Research and Experience Agree: Socialism Stinks

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At nearby University of Massachusetts Dartmouth, one professor has belatedly made the journey across ideological divide and concluded that “socialism doesn’t work”:

“I gradually became disenchanted with Marxism by visiting many of the countries that had tried to shape their societies to conform to its doctrines. I was disillusioned by the realities I saw in … socialist countries – the USSR, Eastern Europe, China, Cuba, etc,” [Jack] Stauder told The College Fix via email.

“I came to recognize that socialism doesn’t work, and that its ‘revolutionary’ imposition inevitably leads to cruelty, injustice and the loss of freedom,” the professor continued.

“I could see the same pattern in the many failed left-wing revolutions of Latin America and elsewhere. By combining actual travel with the historical study of socialism and revolution, I succeeded in disabusing myself of the utopian notions that fatally attract people to leftist ideas.”

Becoming familiar with people who work with their hands for a living in the American West also aided Stauder along, when contrasted with life immersed in left-wing academia.

Some of the first comments to the post are interesting.  Defenders of socialism appear to take two tacks:  1) the bad socialist countries aren’t socialism, but dictatorships, and 2) good countries that aren’t fully socialist are socialism.  One could take the countries listed and suggest that nations deluded into socialism can choose one of two options as socialism gets around to not working.  They can either reform away from it (as Northern European countries have been doing) or move toward dictatorship, which is the inevitable end point when a people refuses to abandon socialism’s core tenets.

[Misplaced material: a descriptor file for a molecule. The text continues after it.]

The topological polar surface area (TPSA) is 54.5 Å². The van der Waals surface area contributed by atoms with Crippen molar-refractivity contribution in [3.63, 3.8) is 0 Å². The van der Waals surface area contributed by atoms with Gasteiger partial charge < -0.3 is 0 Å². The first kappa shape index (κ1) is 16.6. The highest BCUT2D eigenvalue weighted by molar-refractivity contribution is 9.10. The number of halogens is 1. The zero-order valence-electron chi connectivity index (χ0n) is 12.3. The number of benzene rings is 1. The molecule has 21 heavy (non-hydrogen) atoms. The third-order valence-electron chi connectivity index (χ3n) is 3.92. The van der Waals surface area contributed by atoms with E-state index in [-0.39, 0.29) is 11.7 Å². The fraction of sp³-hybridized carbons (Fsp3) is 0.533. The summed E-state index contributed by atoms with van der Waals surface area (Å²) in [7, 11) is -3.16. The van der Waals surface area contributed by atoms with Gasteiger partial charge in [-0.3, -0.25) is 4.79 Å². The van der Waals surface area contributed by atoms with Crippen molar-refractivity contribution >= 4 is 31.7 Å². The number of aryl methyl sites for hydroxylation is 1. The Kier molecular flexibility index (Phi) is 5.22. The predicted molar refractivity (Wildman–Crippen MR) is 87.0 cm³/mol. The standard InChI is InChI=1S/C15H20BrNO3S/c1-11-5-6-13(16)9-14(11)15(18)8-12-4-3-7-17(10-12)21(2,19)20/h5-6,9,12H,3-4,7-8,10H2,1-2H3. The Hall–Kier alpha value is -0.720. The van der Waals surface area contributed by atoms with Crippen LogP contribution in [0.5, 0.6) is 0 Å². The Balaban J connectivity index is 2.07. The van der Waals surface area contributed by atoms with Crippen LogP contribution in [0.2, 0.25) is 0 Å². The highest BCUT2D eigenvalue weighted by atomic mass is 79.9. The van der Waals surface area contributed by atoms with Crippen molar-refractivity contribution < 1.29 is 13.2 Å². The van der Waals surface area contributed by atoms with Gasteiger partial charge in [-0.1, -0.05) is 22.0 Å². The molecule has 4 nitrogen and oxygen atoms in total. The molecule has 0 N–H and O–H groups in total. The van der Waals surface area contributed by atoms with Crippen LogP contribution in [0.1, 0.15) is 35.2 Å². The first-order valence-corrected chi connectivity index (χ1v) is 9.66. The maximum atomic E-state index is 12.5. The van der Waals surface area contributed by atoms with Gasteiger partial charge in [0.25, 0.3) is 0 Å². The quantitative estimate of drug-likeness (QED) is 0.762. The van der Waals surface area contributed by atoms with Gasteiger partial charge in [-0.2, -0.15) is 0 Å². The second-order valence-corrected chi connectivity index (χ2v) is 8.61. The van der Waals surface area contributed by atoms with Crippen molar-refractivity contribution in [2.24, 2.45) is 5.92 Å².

Given Stauder’s illustration that it is possible, even late in life, to abandon bad ideas, it’s saddening that socialists in the United States and the internationalists are managing to spread their malignant ideology.  Let’s hope that Americans haven’t destroyed their culture too fatally to avoid the dictatorship option.



  • GaryM

    Young people today don’t appear to see socialism, but instead see a government role in providing adversity insurance allowing them to take risk that government will eventually cover anytime the risk goes bad (e.g. pay for my student debt). They don’t want to call it for what it is (socialism), pretending instead that life is about having someone else providing “safe zones” throughout their risk-free life.

    At least Marxism expected – “from each according to his ability”.

    What we have today is “screw the ability part”.

    • Mike678

      And who taught them to ‘think’ this way?

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